Evidence-based guideline of the European Association of Nuclear Medicine (EANM) on imaging infection in vascular grafts

Chiara Lauri*, Alberto Signore, Andor W J M Glaudemans, Giorgio Treglia, Olivier Gheysens, Riemer H J A Slart, Roberto Iezzi, Niek H J Prakken, Eike Sebastian Debus, Susanne Honig, Anne Lejay, Nabil Chakfé

*Corresponding author for this work

Research output: Contribution to journalArticleAcademicpeer-review

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Purpose Consensus on optimal imaging procedure for vascular graft/endograft infection (VGEI) is still lacking and the choice of a diagnostic test is often based on the experience of single centres. This document provides evidence-based recommendations aiming at defining which imaging modality may be preferred in different clinical settings and post-surgical time window.

Methods This working group includes 6 nuclear medicine physicians appointed by the European Association of Nuclear Medicine, 4 vascular surgeons, and 2 radiologists. Vascular surgeons formulated 5 clinical questions that were converted into 10 statements and addressed through a systematic analysis of available literature by using PICOs (Population/problemIntervention/Indicator-Comparator-Outcome) strategy. Each consensus statement was scored for level of evidence and for recommendation grade, according to the Oxford Centre for Evidence-based Medicine criteria.

Results Sixty-six articles, published from January 2000 up to December 2021, were analysed and used for evidence-based recommendations.

Conclusion Computed tomography angiography (CTA) is the first-line imaging modality in suspected VGEI but nuclear medicine modalities are often needed to confirm or exclude the infection. Positron emission tomography/computed tomography ( PET/CT) with 2-deoxy-2-[18F]fluoro-D-glucose -([18F]FDG) has very high negative predictive value but it should be performed preferably at least 4 months after surgery to avoid false positive results. Radiolabelled white blood cell (WBC) scintigraphy, given its high diagnostic accuracy, can be performed at any time after surgery.

Preamble The European Association of Nuclear Medicine (EANM) is a professional no- profit medical association that facilitates communication worldwide between individuals pursuing clinical and research excellence in nuclear medicine. The EANM was founded in 1985. EANM members are physicians, technologists, and scientists specializing in the research and practice of nuclear medicine. The EANM will periodically define new guidelines for nuclear medicine practice to help advance the science of nuclear medicine and to improve the quality of service to patients throughout the world. Existing practice guidelines will be reviewed for revision or renewal, as appropriate, on their fifth anniversary or sooner, if indicated. Each practice guideline, representing a policy statement by the EANM, has undergone a thorough consensus process in which it has been subjected to extensive review. The EANM recognizes that the safe and effective use of diagnostic nuclear medicine imaging requires specific training, skills, and techniques, as described in each document. Reproduction or modification of the published practice guideline by those entities not providing these services is not authorized. These guidelines are an educational tool designed to assist practitioners in providing appropriate care for patients. They are not inflexible rules or requirements of practice and are not intended, nor should they be used, to establish a legal standard of care. For these reasons and those set forth below, the EANM suggests caution against the use of the current consensus document in litigation in which the clinical decisions of a practitioner are called into question. The ultimate judgement regarding the propriety of any specific procedure or course of action must be made by the physician or medical physicist in the light of all the circumstances presented. Thus, there is no implication that an approach differing from the consensus document, standing alone, is below the standard of care. To the contrary, a conscientious practitioner may responsibly adopt a course of action different from that set forth in the consensus document when, in the reasonable judgement of the practitioner, such course of action is indicated by the condition of the patient, limitations of available resources, or advances in knowledge or technology subsequent to publication of the consensus document. The practice of medicine includes both the art and the science of the prevention, diagnosis, alleviation, and treatment of disease. The variety and complexity of human conditions make it impossible to always reach the most appropriate diagnosis or to predict with certainty a particular response to treatment. Therefore, it should be recognized that adherence to this consensus document will not ensure an accurate diagnosis or a successful outcome. All that should be expected is that the practitioner will follow a reasonable course of action based on current knowledge, available resources, and the needs of the patient, to deliver effective and safe medical care. The sole purpose of this consensus document is to assist practitioners in achieving this objective.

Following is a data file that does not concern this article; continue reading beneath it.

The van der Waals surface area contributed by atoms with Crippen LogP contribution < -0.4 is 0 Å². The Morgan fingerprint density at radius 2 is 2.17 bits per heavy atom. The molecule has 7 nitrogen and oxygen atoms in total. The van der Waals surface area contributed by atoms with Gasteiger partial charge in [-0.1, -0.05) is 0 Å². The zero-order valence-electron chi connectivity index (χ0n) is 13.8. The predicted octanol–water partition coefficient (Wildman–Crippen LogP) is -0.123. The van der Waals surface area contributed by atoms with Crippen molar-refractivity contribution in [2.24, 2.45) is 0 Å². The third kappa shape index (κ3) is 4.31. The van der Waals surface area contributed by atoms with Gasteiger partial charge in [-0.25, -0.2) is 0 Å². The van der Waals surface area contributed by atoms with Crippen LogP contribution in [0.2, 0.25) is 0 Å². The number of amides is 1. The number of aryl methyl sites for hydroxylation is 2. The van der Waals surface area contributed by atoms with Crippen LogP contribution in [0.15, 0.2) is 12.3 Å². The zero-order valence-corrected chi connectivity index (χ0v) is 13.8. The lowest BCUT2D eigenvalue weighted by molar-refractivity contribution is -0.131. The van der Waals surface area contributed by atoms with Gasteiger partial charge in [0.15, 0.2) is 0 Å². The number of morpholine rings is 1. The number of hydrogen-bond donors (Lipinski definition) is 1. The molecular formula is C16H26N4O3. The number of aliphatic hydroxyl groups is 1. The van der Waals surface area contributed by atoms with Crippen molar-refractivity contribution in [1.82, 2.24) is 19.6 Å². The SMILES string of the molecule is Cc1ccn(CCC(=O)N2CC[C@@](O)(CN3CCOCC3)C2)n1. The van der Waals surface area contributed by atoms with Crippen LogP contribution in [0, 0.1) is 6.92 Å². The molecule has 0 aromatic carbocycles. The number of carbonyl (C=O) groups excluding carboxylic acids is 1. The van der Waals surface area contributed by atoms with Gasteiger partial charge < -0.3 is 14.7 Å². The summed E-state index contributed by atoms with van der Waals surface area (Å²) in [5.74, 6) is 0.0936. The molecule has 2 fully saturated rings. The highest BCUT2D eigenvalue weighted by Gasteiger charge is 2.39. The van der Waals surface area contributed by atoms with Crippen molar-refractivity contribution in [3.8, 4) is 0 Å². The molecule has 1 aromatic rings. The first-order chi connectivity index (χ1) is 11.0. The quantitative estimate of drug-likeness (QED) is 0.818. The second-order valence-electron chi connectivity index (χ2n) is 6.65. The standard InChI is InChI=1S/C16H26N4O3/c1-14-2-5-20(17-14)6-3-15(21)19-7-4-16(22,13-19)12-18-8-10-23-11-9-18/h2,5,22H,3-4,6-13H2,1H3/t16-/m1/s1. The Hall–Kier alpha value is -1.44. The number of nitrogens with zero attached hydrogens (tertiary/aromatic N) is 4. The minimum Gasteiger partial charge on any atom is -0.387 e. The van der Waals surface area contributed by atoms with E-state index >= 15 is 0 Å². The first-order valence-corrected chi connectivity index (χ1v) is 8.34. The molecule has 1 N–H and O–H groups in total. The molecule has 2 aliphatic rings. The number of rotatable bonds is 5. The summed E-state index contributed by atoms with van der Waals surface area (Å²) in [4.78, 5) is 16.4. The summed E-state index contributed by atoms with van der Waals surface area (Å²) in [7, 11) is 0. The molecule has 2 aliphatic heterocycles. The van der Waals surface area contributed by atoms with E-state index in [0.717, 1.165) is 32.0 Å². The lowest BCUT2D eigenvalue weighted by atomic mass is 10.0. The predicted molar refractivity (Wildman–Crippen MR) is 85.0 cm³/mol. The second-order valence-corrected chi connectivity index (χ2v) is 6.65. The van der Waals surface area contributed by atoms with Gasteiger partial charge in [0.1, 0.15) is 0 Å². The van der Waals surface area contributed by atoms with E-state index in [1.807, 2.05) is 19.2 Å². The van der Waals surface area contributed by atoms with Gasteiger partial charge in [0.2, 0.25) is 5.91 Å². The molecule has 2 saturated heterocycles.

Original languageEnglish
Pages (from-to)3430–3451
Number of pages22
JournalEuropean Journal of Nuclear Medicine and Molecular Imaging
Early online date4-Apr-2022
Publication statusPublished - Aug-2022


  • Infection diagnosis
  • Vascular graft infection
  • Imaging
  • Recommendations
  • F-18-FDG PET/CT

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